This Easter break as part of the International Study Tour (MSc Management) elective that I have chosen, I visited the UAE, specifically Dubai for a week in order to understand the UAE economies, societies, and to give me an insight as to how business is done in the country.
On the very first day we were brought up to the observatory deck of the Burj Khalifa, which is the world’s tallest building standing at 829.9m. The Burj Khalifa was built to garner international recognition and to put Dubai on the map.
My classmates and I were then taken to a restaurant in the ‘older’ parts of Dubai for a traditional Arabic dinner that included hummus, tabouleh and lamb koftas amongst other delicious dishes.
We had a cultural lunch that was followed by a presentation at the Dubai Chamber of Commerce and Industry, where we learned about Dubai’s expansion plans for the future and their interest in attracting foreign investments.
On Tuesday we had an early meeting at the Emirates Academy of Hospitality Management by the Jumeirah Group, who developed the famous Burj Al Arab.
After that, we were treated to a lovely presentation and boat tour of the Palm by Nakheel, the developer of the Palm Jumeirah.
In the afternoon we visited the Dubai Expo 2020 ground. It was interesting to hear about Dubai’s exciting journey in preparation towards their Expo, which is the first to be held in the Middle East, North Africa and South Asia region. The expo site covered 4.38sq km and their Dubai Metro Route 2020 is projected to take 46,000 passengers per hour to and from the expo site in under 16 minutes from the Dubai Marina.
There were trips to the Dubai Design District/ Media City on Wednesday which was followed by a short trip to the Souk Madinat Jumeirah. My classmates and I then returned to the hotel for guest presentations by Arthur D. Little, the CEO of InternsME, and COO of mrUsta Solutions.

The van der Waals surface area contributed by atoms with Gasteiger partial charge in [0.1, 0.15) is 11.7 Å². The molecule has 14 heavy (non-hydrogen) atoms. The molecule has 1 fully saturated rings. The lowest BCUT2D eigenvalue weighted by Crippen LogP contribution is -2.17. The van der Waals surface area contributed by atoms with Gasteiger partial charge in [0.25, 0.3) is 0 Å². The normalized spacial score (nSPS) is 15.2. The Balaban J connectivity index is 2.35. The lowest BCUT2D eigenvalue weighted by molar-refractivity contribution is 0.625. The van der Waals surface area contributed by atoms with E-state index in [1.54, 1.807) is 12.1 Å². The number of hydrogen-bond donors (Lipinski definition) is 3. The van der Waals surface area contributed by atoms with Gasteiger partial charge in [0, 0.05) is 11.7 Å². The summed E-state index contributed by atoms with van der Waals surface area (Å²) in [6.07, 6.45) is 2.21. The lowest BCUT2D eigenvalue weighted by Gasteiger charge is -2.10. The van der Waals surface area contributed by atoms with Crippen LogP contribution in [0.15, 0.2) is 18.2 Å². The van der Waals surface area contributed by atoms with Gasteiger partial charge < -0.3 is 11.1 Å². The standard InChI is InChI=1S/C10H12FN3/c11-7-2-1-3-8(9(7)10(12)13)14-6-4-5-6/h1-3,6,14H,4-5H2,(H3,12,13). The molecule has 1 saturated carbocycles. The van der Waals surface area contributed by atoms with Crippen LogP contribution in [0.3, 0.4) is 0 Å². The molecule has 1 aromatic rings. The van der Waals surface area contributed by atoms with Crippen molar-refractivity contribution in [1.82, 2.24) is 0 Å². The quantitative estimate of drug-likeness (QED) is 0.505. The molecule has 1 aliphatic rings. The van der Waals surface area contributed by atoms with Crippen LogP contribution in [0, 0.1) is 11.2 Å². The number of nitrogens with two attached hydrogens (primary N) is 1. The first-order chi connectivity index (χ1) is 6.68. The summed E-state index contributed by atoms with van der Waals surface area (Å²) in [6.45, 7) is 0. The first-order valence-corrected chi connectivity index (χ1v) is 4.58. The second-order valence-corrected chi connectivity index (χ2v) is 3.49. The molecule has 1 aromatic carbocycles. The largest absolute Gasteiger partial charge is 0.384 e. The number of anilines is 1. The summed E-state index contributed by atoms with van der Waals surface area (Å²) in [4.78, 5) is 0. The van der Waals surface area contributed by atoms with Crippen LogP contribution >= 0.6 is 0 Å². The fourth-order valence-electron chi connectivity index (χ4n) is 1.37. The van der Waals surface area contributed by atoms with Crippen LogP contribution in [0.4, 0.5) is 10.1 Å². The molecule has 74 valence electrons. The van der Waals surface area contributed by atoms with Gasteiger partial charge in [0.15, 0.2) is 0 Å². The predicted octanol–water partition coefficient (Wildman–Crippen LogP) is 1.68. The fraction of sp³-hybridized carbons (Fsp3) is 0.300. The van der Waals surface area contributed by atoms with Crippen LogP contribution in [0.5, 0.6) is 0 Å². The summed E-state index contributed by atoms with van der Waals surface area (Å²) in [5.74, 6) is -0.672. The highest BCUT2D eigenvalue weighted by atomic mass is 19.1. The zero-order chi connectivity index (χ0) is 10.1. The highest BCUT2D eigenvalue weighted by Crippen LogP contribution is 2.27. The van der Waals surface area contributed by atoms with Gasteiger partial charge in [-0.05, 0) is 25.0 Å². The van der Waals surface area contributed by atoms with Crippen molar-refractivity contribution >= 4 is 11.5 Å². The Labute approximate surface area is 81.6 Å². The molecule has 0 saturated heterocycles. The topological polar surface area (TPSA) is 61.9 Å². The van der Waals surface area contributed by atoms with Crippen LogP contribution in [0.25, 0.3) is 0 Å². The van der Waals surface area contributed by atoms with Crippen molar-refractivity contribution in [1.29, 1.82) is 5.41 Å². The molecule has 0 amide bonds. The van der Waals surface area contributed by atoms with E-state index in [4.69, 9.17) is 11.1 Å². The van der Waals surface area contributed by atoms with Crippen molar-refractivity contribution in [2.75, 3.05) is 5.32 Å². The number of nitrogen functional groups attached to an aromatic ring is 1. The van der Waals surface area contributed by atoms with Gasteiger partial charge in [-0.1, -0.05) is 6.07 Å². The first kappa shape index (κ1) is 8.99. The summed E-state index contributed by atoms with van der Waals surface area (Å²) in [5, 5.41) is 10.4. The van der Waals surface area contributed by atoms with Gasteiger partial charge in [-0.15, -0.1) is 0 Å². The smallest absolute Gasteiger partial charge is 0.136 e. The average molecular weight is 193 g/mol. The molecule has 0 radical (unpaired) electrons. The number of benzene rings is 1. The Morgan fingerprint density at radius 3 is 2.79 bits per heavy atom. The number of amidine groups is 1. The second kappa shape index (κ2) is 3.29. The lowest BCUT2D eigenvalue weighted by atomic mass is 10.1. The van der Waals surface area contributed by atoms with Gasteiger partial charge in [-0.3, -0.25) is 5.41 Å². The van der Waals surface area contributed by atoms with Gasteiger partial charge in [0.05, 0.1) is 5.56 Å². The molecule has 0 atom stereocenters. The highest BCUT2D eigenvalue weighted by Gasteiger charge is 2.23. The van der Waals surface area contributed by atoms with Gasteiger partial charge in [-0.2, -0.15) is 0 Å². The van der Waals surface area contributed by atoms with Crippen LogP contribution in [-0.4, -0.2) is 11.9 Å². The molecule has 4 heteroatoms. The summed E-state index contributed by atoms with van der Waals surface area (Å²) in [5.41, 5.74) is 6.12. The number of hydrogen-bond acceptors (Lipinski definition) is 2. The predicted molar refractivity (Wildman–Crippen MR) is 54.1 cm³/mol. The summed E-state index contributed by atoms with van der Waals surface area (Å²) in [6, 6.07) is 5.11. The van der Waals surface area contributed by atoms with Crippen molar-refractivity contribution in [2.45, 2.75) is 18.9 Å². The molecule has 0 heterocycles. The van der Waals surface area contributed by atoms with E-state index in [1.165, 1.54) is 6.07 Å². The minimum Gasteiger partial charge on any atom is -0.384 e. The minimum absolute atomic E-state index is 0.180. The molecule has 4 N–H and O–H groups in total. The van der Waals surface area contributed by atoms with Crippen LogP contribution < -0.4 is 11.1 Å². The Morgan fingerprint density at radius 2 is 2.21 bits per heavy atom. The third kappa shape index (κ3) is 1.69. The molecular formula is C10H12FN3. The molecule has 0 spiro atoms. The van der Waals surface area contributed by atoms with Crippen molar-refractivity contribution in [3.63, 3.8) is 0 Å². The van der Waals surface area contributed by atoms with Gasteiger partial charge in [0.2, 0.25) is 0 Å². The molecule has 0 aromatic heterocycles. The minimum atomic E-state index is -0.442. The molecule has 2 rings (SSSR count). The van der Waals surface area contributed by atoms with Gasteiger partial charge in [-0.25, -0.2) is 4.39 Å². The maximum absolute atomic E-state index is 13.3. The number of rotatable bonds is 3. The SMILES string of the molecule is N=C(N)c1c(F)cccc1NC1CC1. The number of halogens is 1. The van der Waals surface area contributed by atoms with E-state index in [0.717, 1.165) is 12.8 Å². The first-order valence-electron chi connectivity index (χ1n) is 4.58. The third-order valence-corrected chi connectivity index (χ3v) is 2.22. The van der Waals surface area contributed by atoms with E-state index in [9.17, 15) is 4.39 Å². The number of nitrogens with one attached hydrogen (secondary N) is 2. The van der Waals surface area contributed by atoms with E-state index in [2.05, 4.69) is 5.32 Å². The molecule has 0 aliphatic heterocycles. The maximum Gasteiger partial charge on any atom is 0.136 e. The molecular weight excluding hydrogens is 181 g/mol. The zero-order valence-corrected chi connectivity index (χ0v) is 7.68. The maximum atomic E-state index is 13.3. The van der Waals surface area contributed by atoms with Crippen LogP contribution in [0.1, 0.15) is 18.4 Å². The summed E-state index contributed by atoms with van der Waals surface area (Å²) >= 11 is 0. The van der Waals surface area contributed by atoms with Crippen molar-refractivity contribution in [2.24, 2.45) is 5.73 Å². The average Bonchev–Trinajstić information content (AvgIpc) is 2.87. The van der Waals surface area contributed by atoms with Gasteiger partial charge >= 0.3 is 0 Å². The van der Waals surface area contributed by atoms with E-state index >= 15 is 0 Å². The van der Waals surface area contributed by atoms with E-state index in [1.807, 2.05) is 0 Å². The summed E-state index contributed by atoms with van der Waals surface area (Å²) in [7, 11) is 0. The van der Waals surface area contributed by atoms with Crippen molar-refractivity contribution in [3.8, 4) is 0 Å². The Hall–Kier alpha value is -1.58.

The highlight of the study tour for me was the visit to Sheikh Zayed’s Mosque in Abu Dhabi, the capital city of UAE on Thursday. It is the largest mosque in the country and is large enough to accommodate over 40,000 people. The carpet in the prayer hall measures a grand total of 60570 sq feet and was made by approximately 1300 carpet knotters.
On Friday my friends and I decided to try out the famous Ski Dubai in the Mall of the Emirates. It is an indoor ski area which consists of the world’s first indoor black diamond run, chair lifts, toboggan run and zorb balls amongst many other exciting activities under its snowy dome!
We had our final dinner as a group at the Abd El Wahab Restaurant in Souk Al bahar that gave us a magnificent view of the Dubai Fountain in action, the world’s largest choreographed fountain system, designed after the classic Bellagio Hotel fountains in Las Vegas.
Overall, I would say that the International Study Tour certainly showed me a whole new perspective about Dubai, a city that was built from an small pearl diving town that is now gunning to be a full-fledged international metropolis. Despite the gloss, I caught glimpses of the many foreign workers who helped build the city and its towering skyscrapers in the desert heat, and heard accounts of the tough working conditions that these labourers are subject to such as long working hours. A majority of us think of Dubai as a glamorous bastion of modernity in the Middle East and this is true, but it is also testament to the great marketing and branding work undertaken by them, but we must bear in mind that there is more than what meets the eye; everything that we see is a perspective, not the whole truth.